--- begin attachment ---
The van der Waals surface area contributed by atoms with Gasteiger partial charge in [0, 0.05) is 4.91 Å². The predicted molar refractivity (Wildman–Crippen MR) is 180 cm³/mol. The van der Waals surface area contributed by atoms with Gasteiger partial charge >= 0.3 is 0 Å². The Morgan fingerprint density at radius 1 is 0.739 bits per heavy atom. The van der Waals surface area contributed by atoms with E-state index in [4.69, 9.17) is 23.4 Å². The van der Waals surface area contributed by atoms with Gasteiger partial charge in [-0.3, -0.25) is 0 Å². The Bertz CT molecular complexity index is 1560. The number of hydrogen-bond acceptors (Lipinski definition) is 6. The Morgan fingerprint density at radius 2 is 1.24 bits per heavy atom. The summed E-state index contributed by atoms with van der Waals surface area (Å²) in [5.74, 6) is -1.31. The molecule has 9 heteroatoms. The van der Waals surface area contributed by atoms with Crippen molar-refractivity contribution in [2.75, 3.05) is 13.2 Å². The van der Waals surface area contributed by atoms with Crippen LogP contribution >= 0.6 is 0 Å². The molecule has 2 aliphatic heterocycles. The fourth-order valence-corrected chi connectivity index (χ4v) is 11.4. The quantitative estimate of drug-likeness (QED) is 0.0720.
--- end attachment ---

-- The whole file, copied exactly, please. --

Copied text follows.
The van der Waals surface area contributed by atoms with Gasteiger partial charge in [0, 0.05) is 4.91 Å². The predicted molar refractivity (Wildman–Crippen MR) is 180 cm³/mol. The van der Waals surface area contributed by atoms with Gasteiger partial charge >= 0.3 is 0 Å². The Morgan fingerprint density at radius 1 is 0.739 bits per heavy atom. The van der Waals surface area contributed by atoms with E-state index in [4.69, 9.17) is 23.4 Å². The van der Waals surface area contributed by atoms with Gasteiger partial charge in [-0.3, -0.25) is 0 Å². The Bertz CT molecular complexity index is 1560. The number of hydrogen-bond acceptors (Lipinski definition) is 6. The Morgan fingerprint density at radius 2 is 1.24 bits per heavy atom. The summed E-state index contributed by atoms with van der Waals surface area (Å²) in [5.74, 6) is -1.31. The molecule has 9 heteroatoms. The van der Waals surface area contributed by atoms with Crippen molar-refractivity contribution in [2.75, 3.05) is 13.2 Å². The van der Waals surface area contributed by atoms with Crippen LogP contribution >= 0.6 is 0 Å². The molecule has 2 aliphatic heterocycles. The fourth-order valence-corrected chi connectivity index (χ4v) is 11.4. The quantitative estimate of drug-likeness (QED) is 0.0720.